Nashville is the capital of Tennessee and the 23rd most populous city in the United States. Widely regarded as the cultural center of country music, tourists flock to Nashville to visit the Country Music Hall of Fame, the bars on Broadway and the historic Grand Ole Opry. These experiences are all open and accessible to wheelchair users, who will enjoy the city just as much as their able-bodied friends (I know that I did!).
Although music is a critical part of the city’s DNA, Nashville has a lot more to offer. It’s home to the Tennessee Titans of the NFL and the Nashville Predators of the NHL, with sporting arenas located downtown. The city is at the center of the Tennessee Whiskey Trail, with multiple distilleries in Nashville and many more just a short drive away. The city is an important stop for foodies, with popular dishes including hot chicken, barbecue and “meat and three” served across the city. And, like most cities of its size, Nashville boasts an impressive selection of art, culture and history museums that appeal to many.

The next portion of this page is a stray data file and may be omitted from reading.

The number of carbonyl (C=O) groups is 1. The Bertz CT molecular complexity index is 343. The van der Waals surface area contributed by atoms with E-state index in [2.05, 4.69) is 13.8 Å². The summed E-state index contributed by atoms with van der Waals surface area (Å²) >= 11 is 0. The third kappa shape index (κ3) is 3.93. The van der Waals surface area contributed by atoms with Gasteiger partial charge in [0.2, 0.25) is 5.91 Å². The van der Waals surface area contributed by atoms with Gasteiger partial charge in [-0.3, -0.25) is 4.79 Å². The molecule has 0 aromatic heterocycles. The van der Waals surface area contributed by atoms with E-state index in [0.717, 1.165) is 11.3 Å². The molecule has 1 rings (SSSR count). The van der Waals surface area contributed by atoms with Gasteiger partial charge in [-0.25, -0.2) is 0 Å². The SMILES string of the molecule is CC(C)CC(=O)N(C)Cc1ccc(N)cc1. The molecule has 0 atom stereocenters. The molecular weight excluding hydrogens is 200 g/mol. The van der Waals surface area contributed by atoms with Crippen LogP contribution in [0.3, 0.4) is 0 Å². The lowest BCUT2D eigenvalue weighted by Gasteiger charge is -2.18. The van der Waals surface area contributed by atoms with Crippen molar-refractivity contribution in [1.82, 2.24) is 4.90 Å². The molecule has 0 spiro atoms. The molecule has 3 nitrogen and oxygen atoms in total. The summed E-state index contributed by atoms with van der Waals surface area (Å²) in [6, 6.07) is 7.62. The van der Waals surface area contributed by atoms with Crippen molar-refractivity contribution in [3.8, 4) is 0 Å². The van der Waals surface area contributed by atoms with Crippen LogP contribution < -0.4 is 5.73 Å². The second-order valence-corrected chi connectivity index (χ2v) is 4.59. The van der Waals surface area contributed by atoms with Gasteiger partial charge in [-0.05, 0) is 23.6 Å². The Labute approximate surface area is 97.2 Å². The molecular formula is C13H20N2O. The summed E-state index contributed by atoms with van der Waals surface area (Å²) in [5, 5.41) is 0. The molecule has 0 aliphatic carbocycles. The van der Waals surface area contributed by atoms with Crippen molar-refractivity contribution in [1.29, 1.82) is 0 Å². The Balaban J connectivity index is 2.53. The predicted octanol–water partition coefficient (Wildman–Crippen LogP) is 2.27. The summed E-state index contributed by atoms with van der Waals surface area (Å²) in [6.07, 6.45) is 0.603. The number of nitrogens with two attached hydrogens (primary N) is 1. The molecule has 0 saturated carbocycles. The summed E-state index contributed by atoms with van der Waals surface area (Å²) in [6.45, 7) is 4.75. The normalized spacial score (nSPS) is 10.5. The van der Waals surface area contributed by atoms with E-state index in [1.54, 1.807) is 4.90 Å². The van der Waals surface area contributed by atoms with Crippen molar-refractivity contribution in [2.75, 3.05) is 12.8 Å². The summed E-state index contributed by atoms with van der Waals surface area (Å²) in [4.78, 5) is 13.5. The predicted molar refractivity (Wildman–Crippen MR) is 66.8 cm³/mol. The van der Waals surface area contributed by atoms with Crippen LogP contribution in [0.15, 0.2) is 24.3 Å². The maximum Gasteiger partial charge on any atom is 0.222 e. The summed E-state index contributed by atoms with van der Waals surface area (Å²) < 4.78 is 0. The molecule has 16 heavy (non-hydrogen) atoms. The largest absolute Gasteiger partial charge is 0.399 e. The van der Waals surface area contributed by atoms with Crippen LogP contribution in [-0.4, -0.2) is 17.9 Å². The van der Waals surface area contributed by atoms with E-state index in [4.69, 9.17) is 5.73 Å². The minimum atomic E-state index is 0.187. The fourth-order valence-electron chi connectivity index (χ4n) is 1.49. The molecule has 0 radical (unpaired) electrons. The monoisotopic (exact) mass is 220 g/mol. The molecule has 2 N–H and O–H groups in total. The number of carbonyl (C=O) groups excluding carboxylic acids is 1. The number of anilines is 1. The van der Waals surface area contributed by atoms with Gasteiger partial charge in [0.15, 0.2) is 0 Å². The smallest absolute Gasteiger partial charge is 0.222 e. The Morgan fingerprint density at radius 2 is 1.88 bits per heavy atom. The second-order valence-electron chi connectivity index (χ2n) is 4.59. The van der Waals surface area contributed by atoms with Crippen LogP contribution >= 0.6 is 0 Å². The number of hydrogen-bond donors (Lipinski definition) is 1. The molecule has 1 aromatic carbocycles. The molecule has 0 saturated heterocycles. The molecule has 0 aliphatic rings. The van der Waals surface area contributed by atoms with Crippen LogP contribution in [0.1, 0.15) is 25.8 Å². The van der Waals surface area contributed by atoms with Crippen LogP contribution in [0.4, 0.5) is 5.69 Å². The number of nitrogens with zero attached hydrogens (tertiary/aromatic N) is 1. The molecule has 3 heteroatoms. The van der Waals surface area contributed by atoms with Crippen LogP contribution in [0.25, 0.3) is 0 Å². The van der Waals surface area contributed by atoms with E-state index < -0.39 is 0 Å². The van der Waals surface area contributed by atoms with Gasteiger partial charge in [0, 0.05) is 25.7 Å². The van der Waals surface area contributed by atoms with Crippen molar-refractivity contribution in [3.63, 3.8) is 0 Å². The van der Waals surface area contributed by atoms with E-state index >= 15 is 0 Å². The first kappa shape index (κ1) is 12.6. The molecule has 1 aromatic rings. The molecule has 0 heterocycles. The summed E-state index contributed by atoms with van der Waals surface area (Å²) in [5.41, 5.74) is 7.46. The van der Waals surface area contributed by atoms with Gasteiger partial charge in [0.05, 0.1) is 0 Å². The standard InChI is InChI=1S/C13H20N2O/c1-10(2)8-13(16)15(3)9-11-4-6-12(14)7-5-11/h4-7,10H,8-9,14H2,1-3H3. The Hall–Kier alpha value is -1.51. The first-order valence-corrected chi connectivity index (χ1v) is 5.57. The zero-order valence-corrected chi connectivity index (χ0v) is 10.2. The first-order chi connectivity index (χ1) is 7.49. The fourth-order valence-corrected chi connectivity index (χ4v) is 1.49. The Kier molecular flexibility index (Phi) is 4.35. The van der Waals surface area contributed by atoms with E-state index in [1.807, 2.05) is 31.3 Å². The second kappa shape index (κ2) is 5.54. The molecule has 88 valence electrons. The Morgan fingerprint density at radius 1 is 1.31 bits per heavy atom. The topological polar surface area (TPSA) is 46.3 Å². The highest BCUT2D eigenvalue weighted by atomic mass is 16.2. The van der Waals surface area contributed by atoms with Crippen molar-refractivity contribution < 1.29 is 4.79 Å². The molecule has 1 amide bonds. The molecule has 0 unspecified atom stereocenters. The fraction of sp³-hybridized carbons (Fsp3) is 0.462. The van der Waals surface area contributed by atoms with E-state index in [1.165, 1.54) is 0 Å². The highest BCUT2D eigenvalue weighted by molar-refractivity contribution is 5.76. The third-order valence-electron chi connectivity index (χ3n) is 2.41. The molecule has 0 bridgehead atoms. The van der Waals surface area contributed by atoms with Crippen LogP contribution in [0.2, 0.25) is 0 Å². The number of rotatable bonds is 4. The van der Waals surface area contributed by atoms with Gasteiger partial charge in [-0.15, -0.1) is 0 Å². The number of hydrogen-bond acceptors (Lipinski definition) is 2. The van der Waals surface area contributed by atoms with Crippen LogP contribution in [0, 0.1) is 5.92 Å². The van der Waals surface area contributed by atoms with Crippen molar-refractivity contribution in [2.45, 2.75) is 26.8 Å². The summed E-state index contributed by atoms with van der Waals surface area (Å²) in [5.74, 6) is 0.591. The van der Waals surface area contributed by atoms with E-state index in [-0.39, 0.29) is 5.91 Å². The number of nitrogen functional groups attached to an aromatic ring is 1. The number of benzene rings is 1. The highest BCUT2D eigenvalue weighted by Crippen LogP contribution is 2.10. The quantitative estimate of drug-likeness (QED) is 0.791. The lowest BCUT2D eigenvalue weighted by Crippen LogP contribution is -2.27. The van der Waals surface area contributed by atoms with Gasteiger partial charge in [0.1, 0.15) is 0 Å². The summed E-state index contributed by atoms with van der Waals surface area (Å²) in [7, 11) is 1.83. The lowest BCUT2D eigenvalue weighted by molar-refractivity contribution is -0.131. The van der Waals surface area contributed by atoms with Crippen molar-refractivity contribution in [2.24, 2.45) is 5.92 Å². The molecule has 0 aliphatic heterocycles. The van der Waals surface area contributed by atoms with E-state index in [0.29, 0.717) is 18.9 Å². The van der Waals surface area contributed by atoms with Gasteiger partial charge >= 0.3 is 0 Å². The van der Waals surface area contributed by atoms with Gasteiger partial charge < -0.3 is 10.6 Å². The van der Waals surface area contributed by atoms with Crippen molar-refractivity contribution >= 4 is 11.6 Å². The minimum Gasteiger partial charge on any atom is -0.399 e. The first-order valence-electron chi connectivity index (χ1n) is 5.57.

Using this guide to wheelchair accessible travel in Nashville, Tennessee, you will be prepared to properly vacation in America’s beloved Music City.
Nashville’s airport provides nonstop flights to more than 70 cities in the USA and Europe.
Attractions & Sights
Did you know that Nashville boasts a full-size replica of the Parthenon from Ancient Greece?
Hotels & Accommodations
Select a place to stay from this list of wheelchair accessible hotels in Nashville.
The public transit system in Nashville is comprised of wheelchair accessible buses.
Accessible taxis with a wheelchair ramp are available, but must be reserved in advance.
Nashville’s geography means that some streets and sidewalks are steep.